Young fishermen are struggling. Where will you get reliable seafood if they don't survive?
Too few young commercial fishers are coming in to replace the aging workforce.
“It’s an industry that is truly dying. There are so few people getting into it. It’s incredibly disheartening,” New England fisherman Lucas Raymond told Civil Eats.
Fifty-five is the average age of groundfish and lobster captains in New England. North Carolina is seeing a decline in commercial fishing too.
The number of people with N.C. commercial licenses who sold seafood has dropped more than 50% since 2001, the N.C. Division of Marine Fisheries said in a USA Today report. The number was 4,273 in 2001 but just 1,897 in 2020. That's a loss of 2,376 active commercial fishers. The number of shrimpers alone has decreased by half since the early 2000s to just 750 fishermen. The number of fishing trips is down too.
These are not factory vessels or corporate-backed operations. North Carolina’s commercial fishing fleet is mostly made up of small crews who work on modest-size boats. Most boats represent family businesses that have been passed down through the generations. Crews are often related. Wooden boats and fishing gear are typically built and maintained by local families. Seafood packing houses – better known as “fish houses” – are deeply rooted in communities.
If these operations and commercial fisheries disappear, so will your access to safe, healthy local seafood.
Even the federal government recognizes the crisis. In December 2020, Congress passed the Young Fishermen’s Development Act "to preserve United States fishing heritage through a national program dedicated to training and assisting the next generation of commercial fishermen." The legislation directs the National Sea Grant Office in the National Oceanic and Atmospheric Administration to establish a Young Fishermen's Development Grant Program to provide training, education, outreach, and technical assistance initiatives for young fishermen. The first round of those grants are set to be awarded in 2023.
Commercial fishing families need your help too.
Seafood consumers are an important fisheries stakeholder group, yet they are consistently left out of fisheries management discussions and decisions, NC Catch board chair Barbara Garrity-Blake said.
Young fishermen are struggling for a few reasons. Getting boats and gear to enter the fishing industry is a high five-figure proposition. Fuel prices are also more expensive than ever. Then there are mounting and increasingly complex regulations to contend with. Oftentimes, commercial fishers find out about new or proposed rules at the last minute.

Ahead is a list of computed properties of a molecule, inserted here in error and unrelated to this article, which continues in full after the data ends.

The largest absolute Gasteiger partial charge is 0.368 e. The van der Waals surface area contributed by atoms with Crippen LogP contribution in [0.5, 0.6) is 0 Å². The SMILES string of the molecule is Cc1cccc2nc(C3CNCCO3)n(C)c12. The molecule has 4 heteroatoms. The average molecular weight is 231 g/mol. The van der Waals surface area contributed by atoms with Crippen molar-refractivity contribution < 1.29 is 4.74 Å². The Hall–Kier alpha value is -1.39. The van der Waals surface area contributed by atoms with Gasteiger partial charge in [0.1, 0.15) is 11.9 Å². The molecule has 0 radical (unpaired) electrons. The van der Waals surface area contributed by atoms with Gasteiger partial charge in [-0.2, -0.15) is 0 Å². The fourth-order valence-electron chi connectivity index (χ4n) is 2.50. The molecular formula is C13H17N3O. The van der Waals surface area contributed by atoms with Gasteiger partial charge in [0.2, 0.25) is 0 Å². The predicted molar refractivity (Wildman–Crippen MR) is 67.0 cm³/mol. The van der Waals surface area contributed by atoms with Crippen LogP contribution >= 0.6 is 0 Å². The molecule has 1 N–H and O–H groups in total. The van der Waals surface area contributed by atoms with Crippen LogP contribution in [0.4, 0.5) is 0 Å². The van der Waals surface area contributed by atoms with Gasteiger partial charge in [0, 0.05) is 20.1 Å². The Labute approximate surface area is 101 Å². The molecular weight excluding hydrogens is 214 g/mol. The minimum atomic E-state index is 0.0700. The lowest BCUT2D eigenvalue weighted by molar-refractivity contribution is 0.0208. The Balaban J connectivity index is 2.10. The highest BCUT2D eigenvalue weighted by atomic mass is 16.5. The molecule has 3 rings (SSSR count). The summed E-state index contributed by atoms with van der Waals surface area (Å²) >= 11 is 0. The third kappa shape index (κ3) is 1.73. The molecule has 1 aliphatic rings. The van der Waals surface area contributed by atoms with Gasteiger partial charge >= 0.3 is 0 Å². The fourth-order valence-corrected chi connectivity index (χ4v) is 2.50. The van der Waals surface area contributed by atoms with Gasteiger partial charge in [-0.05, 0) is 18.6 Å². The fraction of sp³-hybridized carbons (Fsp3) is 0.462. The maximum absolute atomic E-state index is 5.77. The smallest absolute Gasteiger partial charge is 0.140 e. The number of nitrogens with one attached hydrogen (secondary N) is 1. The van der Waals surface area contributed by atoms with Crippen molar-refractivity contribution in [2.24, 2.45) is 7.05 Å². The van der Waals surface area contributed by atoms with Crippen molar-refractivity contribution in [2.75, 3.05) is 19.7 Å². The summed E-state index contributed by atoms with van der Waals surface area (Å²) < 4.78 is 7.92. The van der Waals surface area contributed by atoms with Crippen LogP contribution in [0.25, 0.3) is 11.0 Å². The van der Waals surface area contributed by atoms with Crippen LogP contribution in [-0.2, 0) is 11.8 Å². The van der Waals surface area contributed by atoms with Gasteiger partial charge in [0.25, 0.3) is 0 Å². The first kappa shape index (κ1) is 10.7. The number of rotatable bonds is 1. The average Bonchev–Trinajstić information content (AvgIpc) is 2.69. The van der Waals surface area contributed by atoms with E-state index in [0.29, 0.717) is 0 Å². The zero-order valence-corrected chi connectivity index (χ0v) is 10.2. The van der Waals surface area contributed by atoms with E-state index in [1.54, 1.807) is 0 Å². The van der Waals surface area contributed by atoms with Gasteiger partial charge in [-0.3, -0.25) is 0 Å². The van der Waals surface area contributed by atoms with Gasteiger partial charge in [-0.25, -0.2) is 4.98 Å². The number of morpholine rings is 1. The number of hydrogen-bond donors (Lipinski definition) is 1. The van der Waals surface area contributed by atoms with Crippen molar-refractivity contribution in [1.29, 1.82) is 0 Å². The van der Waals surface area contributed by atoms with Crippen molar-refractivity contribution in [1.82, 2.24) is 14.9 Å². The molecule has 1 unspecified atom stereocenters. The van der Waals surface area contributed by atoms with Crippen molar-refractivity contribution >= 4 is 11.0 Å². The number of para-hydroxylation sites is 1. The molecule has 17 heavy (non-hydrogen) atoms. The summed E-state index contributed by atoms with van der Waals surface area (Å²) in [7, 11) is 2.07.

"The process as it stands today exacerbates instability in the markets, and trauma among fishing families who can literally lose their livelihoods with a stroke of a pen in mere days," Garrity-Blake said.
Already, some Outer Banks fishers have sold nets and boats or just don't fish, NC Catch board member and Wanchese fish house owner Micah Daniels said.
Your voice matters
Understanding regulations can be challenging, but it's important for consumers get involved in the process and speak up to save their local seafood. That means following fisheries news like the weekly updates at ncfish.org and knowing when public hearings are scheduled.
It also means understanding how fishing gear really works.
Too often, N.C. commercial fishing families are demonized for destroying resources when, in fact, North Carolina commercial fishers are leaders in sustainable fishing practices that protect fragile fishery nursery areas, save sea turtles and minimize incidental bycatch (finfish) from nets. They care deeply about the marine environment they depend on for their livelihoods.
Fishers here were first in America to install devices to reduce the amount of fish caught in shrimp nets. They're ongoing cooperative research with scientists has further reduced bycatch by 40% since 2015.
Also, it was North Carolina commercial fishermen who proposed doubling commercial fishing license fees to help protect turtles. The extra dollars fishers pay covers the cost of observers who tag along on commercial fishing trips to monitor sea turtle interactions with gill nets. The fishermen’s proposal, passed in 2015, also funds new research to develop and support sustainable fishing practices.
Most importantly, always buy local seafood from reputable markets and never be afraid to ask where markets and restaurants source seafood.
"Our fishermen are connected to, and embedded in, the very social and economic fabric of coastal communities, enabling them to give consumers access to the most sustainable, delicious, and nutritious seafood available," Garrity-Blake said. "It’s increasingly rare to know where your food comes from. We’d like to see our local food systems better supported by the great state of North Carolina."
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